Home / Cutting down ‘sick’ cocoa trees, the cost and effect on farmers

Cutting down ‘sick’ cocoa trees, the cost and effect on farmers

I like the stiff public scrutiny that the Free SHS policy has been subjected to. I think it is what we failed to do for cocoa farmers when former president Mahama’s administration, under the leadership of embattled Dr. Steven Kwabena Opuni, decided to ask cocoa farmers to cut down their swollen shoot infested cocoa trees other than the “norm” in 2013.

Maybe Civil Society Organizations, the media, think tanks and other systems to have probed the directive didn’t care that much about farmers, like we are doing for education. Because, if we did, we could have anticipated the consequences of asking Cocoa Health and Extension Officers; people trained to ensure the health of cocoa trees, not to cut down infested cocoa trees as had been the norm, other than handing this crucial and sensitive work to cocoa farmers who “love” their cocoa trees.

The result today is that millions of cocoa trees across the country are infested and it keeps spreading fast. The sad part is how our loud silence successfully brought poverty to the doorsteps of these farmers, and the cut in expectation of COCOBOD’s annual tonnage. The picture is a sad one!

We all know that the Western Region has been producing 50 percent of all cocoa beans exported from this country since the 1980s. The mention of cocoa in the Western Region brings to mind the nine districts of the Sefwi Areas.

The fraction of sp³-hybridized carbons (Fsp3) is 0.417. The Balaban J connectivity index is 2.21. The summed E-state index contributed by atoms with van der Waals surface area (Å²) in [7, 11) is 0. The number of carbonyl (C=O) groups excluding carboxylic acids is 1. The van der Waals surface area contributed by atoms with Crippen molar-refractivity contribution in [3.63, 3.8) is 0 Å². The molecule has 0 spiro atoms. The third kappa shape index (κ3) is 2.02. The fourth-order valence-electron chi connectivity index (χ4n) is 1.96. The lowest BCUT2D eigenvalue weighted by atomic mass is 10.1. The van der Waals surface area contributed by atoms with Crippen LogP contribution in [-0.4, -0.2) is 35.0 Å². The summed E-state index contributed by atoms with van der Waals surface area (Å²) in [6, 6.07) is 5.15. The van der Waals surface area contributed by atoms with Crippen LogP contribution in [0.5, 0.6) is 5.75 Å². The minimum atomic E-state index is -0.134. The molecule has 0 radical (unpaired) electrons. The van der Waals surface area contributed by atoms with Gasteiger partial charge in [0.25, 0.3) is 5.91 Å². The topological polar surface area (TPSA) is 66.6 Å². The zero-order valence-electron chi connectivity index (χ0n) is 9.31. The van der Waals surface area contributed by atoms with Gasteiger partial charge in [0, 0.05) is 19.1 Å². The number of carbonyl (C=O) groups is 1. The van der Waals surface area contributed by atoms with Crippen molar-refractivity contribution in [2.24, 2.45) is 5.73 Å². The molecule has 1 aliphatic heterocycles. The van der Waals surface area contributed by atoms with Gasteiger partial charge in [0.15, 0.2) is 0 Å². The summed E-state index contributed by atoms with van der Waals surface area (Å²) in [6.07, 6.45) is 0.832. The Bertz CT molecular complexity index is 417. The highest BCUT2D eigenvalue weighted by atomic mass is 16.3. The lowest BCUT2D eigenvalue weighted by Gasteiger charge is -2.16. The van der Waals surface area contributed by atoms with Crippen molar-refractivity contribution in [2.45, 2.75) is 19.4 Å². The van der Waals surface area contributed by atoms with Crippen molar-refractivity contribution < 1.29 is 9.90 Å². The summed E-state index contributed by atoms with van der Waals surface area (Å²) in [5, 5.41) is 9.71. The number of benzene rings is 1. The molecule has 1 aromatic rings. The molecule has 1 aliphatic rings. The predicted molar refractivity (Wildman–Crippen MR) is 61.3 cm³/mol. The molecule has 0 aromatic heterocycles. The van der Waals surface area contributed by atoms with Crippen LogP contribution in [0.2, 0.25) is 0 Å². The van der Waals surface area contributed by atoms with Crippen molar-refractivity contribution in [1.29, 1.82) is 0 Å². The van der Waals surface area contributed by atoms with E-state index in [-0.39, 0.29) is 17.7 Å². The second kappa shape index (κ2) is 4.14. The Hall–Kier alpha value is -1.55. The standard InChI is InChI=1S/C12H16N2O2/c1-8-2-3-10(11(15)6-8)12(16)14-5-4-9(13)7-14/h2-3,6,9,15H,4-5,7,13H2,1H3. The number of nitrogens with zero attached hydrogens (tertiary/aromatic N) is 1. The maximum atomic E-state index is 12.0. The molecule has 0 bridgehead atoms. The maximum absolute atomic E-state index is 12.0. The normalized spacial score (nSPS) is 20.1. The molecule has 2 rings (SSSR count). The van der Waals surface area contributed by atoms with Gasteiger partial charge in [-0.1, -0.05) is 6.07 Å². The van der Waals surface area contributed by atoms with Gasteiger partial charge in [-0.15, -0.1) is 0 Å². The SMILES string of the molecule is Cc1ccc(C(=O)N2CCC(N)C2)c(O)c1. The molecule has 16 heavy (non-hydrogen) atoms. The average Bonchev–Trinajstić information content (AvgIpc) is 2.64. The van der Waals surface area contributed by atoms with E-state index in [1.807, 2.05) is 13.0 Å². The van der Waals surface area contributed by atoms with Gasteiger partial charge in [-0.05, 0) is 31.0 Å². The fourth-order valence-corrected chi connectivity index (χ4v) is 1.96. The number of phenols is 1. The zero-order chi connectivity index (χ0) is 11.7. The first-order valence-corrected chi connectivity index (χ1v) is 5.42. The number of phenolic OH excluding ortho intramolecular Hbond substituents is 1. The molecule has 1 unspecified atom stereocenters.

But cocoa trees in the region are sick and are going to be cut down. A large number of them!

COCOBOD has divided the Western Region into two. Western North, comprising the 9 districts in the Sefwi Areas, and Western South also comprising the three Wassa Amenfi Districts and other cocoa growing districts down south.

Over the years, even though the Western Region has been the leading producer of cocoa, [compared to the Ashanti, Eastern, Central, Brong Ahafo and the rest], the Western North produces the most cocoa beans.

However, explanations from COCOBOD’s Health and Extension Service manager in charge of the nine Sefwi Districts [Western North] Samuel Amposah, are depressing.

He told me last week that “17 percent of the country’s entire cocoa trees have been infected by the virus. When you run the 17 percent into hundred, you realize that 68 percent of that are trees in the Western Region, making Western Region the most affected area by the virus. And when you do a further run of the 68 percent to hundred, you get to see that, 42 percent are trees in Western North Region, [the Sefwi Areas]. What this means is that, almost half of all cocoa trees in the Sefwi Areas are infected with the virus and we have to cut them down.”

So I inquired how the situation is with Western South. The man in charge is Camil Attipoe. He said a “similar percentage is for us in the Western South Region and they are all supposed to be [treated] cut down”.

The 17 percent national swollen shoot virus infection rate involves huge number of cocoa trees on several thousands of acres. In this year alone, the number of trees earmarked to be taken down is 10,000 acres in the Western and Eastern Regions. Just imagine half of all cocoa trees in the Sefwi areas are going to be taken down. It’s scarier right? Think of its effect on the livelihood of the affected farmers! There is more to even follow later. It’s the reason the current government has had to secure funds to compensate them whilst they wait for new trees to be replanted. But how did we arrive here?